It wouldn’t be TIFF without the glitzy galas and big names walking the red carpet. Amy Adams is anticipated at the world premiere of Québécois director Denis Villeneuve’s Arrival, a sci-fi flick about the panic-filled reaction to alien spacecraft landing on earth. Catch even more drama—and perhaps a glimpse of Marky-Mark—at the gala presentation for Deepwater Horizon, a disaster story about the sinking of an oil rig by the same name. In Snowden, Joseph Gordon-Levitt is transformed into ex-NSA employee Edward Snowden who leaked thousands of classified documents to the press. Written and directed by Oliver Stone, the ensemble cast includes Shailene Woodley, Zachary Quinto, and Nicholas Cage. Queen of Katwe featuring Oscar–winner Lupita Nyong’o is the uplifting story of a young Ugandan girl who follows her dreams of becoming an international chess champion. And finally, the coming-of-age story The Edge of Seventeen closes the festivities on September 18, starring Hailee Steinfeld as a high school student who becomes despondent when her older brother starts dating her best friend; Kyra Sedgwick co-stars as her clueless mom while Woody Harrelson dons the mentor role.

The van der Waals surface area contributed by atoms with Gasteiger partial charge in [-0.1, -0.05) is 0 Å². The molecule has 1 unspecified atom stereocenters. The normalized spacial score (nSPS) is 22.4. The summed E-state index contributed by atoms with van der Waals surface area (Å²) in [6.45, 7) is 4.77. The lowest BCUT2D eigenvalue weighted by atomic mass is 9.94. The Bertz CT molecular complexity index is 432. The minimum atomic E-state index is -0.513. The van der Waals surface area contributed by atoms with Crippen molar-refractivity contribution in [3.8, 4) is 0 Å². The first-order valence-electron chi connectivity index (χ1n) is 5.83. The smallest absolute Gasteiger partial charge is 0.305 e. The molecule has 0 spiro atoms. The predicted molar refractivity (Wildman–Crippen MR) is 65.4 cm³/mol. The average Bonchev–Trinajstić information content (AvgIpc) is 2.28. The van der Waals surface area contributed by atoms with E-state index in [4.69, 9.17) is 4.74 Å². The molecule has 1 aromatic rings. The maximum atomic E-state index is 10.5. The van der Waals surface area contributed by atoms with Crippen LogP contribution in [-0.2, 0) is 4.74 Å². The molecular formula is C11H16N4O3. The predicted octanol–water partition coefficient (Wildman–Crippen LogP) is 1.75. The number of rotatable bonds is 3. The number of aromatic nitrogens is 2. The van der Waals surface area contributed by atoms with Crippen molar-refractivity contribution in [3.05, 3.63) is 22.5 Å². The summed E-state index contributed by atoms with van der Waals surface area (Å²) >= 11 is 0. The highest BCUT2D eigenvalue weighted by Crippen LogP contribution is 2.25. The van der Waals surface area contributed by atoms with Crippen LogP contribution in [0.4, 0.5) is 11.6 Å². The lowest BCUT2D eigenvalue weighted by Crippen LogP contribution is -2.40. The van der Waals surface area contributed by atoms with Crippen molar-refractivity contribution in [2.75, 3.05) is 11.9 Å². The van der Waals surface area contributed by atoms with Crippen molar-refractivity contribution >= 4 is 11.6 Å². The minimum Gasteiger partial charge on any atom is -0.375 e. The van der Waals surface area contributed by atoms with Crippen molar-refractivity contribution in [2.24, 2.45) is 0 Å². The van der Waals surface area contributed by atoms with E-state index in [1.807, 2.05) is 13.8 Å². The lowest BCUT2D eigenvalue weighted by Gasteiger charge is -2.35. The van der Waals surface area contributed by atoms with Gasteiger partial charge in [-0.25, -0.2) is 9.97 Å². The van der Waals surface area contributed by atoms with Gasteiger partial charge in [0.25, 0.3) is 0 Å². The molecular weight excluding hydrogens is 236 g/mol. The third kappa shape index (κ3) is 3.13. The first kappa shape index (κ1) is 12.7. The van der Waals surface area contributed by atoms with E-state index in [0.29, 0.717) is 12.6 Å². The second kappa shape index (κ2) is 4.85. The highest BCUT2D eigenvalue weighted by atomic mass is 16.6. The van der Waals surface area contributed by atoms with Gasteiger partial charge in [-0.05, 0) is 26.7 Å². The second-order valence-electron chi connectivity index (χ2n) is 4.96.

A Map to the Stars
This time of year, Toronto lives up to its name as Hollywood North what with the numerous opportunities for celebrity spotting. Get those cameras ready; you just never know who you’ll see when walking down the street.
The city’s luxe neighbourhood Bloor-Yorkville is a good starting point. Many stars make hotels in this area their home away from home during the festival. Do some window shopping at the likes of Tiffany & Co., Cartier, and Holt Renfrew, where famous faces have been known to spend some down time engaging in retail therapy. Or grab a table at Yorkville favourites like La Société, Kasa Moto, Café Boulud, and Dbar for a star stakeout.